After two and a half years I finally received my first Stefano Bemer bespoke shoes last month. And what beauties they are.
I was initially measured by Stefano, who also oversaw the creation of my last. But it wasn’t until earlier this year that I had a fitting, due to Stefano’s unfortunate passing and the following disruption to the company. I’m glad to say that hasn’t in any way affected the quality of the output, largely due to the same staff (particularly Masako) being involved in their construction.
These are the best-fitting first pair of bespoke shoes I have ever had from a maker. My best fitting overall are probably the Gaziano & Girling Adelaides, but that was a second pair on a new, refined last made by Daniel. Hard as it is for anyone saving up for their first pair of bespoke, the second pair is inevitably better than the first. It was the same with Cleverley and doubtless it will be the same with Bemer.
For while they are the best fit of any first commission, there are couple of small things Masako and I will probably refine. There is a bit too much space across the joints, for example, and the instep should also probably be cut a little shallower.
But please understand: these are tiny imperfections. The shoe is an absolutely superb fit, better than every RTW shoe I have worn by some distance, and better than all bespoke but one. The foot is supported beautifully through the arch; the precise, high shape of the heel cup means that the foot is held solidly, even without lacing the shoe; and the toes have freedom to move even within the lovely, chiselled last.
I picked up the shoes on the Wednesday afternoon during Pitti, on a baking day when my feet were already swollen and tired. I then (probably foolishly) proceeded to wear them throughout the afternoon and evening, across Florence’s cobbles and up and down its curbs. Sumptuous comfort, not the tiniest ache or pain. (Of course, I then rested them the next day in Milan.)
As to style, this is a classic Bemer shape – relatively wide in the points, but coming into a short, sharp toe. The toe cap is elongated, which lends further prominence to that area of the shoe. The only downside of this design is that the toe puff (the reinforcing layer of leather inside the toe) is not as long as the cap, leading to wrinkling on either side of the line of brouging. I can see some people disliking this, but I don’t mind it.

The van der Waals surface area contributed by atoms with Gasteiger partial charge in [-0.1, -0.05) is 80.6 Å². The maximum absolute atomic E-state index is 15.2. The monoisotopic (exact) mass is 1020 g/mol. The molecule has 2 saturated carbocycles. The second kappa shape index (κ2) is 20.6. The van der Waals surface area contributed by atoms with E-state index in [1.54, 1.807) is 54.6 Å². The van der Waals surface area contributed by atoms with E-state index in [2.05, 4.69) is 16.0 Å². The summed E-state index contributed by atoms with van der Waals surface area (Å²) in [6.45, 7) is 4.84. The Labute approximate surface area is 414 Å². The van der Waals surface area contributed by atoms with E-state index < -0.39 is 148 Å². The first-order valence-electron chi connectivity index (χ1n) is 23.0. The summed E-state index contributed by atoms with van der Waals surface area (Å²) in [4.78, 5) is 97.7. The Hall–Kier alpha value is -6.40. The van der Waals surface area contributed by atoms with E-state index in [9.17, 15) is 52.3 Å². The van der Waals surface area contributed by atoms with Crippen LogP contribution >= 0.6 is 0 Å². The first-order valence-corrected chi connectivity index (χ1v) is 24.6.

The sole is thicker than most, which is also typical of Bemer. I like it on tan shoes like this, though might have specified something thinner on an office shoe. Bemer are also not great yet at adding colour variation to the upper - whether through burnishing, polish or dyes. This is changing, but means that there is some reliance on polishing in some subtly different colours (something I have already started on with gusto). Having said that, the quality of the leather is superb – only Gaziano & Girling and EG Top Drawer shoes take a polish so well.
Prices: €2250 for bespoke, €850 RTW, both ex-VAT.
Finally, Tommaso Melani (pictured higher up) took a little video of me wearing the shoes for the first time. There is a lot of joy in those silly little jumps and taps. [Please refresh page if the video does not appear]
Antonio Pio Mele is a young Milanese shoemaker with an interesting background. His family owned a shoemaking factory in the south of Italy, but rather than go into the family business when he grew up (as his brother did), Antonio decided to train as a bespoke maker. This gives him a different perspective to most shoemakers and leads to interesting outlets – such as making trainers for some of his clients in his brother’s factory, on bespoke lasts.
Antonio is also one of the last shoemakers in Milan. With Messina and Gatto gone, there are almost none left. Nicoletta Caraceni was particularly interested in Antonio’s work when I mentioned it, as she would normally recommend clients to Messina.
Although he is still just starting out compared to some of these old names, Antonio has trained with several other makers – seven by his count, including D’Agata, Di Martino and Bentivegna. His ambitions are also pretty broad: he already makes bespoke men’s and women’s shoes, has a good line in leather goods with a few makers around Milan, and is aiming to open a shop or shared space in London (his business partner is already here, in Oxford).
I visited him in Milan last month after a couple of meetings in London, at his atelier off Piazza Duomo. The place has some lovely touches – like the initials above the buzzer (below) and crocodile-leather door handle. There was also an impressive display of shoes, though with a heavy leaning towards exotics. “I think of myself as a pizzeria,” he says. “The customer should not see a menu – he should be able to pick anything he wants, in any combination.”